Total Advances in Oil Drilling Technology
International oil and gas company Total, which is headquartered in Paris, France, recently revealed its latest investment in oil exploration technology – a mega computer that will help step up exploration by as much as 15 times, making Total one of the 10 leading firms in the world with the fastest computer systems.
Pangea, a supercomputer, will help Total generate more accurate calculations of an oil well’s potential, including the volume of oil reserves it holds.
The company’s Information Technology Director for Exploration, Philippe Malzac, said that, with their old machine, seismic data analysis normally took more than four months to complete. With Pangea, seismic analysis took less than ten days, based on computations made for the firm’s Kaombo project.
With this development, Total’s Pangea bested BP’s Texas supercomputer facility, which has a capacity of 2.0 petaflop. Pangea carries a capacity of 2.3 petaflop. A petaflop is a measure of a system’s computing performance.
Malzac said that other major oil and gas firms are also investing in oil exploration technology similar to the Pangea’s calculating and processing system. However, he believes Total is already a step ahead of the others.
While he refused to disclose exactly how much was spent to acquire the new machine, he did mention that about $77 million is needed to operate it in the medium term.
Total used to do seismic analysis with its Rostand computing facility back in 2008. The old machine has a low computing capacity, comparable to the combined power of some 27,000 desktop computers.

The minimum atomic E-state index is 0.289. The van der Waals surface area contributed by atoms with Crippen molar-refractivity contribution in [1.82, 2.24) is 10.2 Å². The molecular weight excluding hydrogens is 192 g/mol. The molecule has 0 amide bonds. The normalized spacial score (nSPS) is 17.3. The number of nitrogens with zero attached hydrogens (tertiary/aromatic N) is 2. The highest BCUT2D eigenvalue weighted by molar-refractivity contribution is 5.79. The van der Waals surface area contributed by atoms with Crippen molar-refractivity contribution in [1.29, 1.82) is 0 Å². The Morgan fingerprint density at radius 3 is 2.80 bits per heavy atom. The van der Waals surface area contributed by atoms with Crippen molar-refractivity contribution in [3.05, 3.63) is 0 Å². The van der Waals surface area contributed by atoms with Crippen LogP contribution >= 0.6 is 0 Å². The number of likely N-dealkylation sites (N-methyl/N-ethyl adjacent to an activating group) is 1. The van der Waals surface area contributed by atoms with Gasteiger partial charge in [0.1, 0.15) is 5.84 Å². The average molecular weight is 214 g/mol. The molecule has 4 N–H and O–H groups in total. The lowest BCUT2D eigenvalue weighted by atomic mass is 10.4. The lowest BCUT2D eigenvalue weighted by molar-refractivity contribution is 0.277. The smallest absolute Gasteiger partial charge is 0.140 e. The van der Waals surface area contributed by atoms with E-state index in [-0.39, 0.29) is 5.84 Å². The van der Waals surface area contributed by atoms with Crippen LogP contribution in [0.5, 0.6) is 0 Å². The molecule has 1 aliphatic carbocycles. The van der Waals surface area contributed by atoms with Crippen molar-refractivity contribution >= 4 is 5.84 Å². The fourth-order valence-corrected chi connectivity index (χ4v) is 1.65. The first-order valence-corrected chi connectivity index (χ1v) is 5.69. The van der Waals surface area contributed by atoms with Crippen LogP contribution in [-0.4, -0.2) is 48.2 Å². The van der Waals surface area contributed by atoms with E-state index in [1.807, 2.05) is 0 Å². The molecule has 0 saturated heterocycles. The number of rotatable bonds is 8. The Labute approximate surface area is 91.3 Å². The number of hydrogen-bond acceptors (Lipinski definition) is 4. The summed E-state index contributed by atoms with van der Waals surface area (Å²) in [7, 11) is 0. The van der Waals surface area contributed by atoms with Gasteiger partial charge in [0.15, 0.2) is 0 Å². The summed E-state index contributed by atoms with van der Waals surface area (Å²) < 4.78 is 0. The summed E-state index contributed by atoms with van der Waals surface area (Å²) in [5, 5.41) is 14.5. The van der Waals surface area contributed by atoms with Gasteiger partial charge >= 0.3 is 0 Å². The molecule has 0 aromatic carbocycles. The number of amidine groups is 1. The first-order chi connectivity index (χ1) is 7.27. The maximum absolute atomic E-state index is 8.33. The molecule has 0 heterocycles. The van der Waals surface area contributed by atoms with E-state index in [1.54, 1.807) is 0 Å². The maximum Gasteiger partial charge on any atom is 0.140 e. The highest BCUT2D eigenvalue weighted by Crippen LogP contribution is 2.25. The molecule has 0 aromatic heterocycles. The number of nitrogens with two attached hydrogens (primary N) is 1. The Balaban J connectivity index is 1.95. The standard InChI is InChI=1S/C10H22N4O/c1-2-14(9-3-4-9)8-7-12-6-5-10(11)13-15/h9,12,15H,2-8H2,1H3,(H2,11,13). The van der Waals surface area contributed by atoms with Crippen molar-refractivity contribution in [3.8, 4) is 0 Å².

Crude oil prices per barrel have generally stayed beyond the $100 mark and, for some major oil and gas firms, this price level was very conducive for oil investments. More money was poured into oil exploration in areas way below the seabed, requiring advanced technology that may be quite costly.
Total intends to increase its 2013 budget for oil exploration by 12 percent from last year’s figure, to about $2.8 billion.
Silicon Graphics, International is the firm responsible for building Total’s new computing facility. The firm’s Vice President for Marketing, Bill Mannel, cited that world demand for high-capacity computing systems has been on the rise, growing by about 7 percent annually. He added that some leading global companies already have computer systems with processing speeds that match those in use by the military.
He added further that it has built a huge computing system for the U.S. Department of Defense at about the same period that it has installed the Pangea for Total.
Late last year, Titan topped the list of mega computers throughout the world with the highest computing capability. The U.S. Energy Department helped fund Titan, a mega computer with a capacity of 20 petaflops. Its application includes those in Astrophysics.
by chris termeer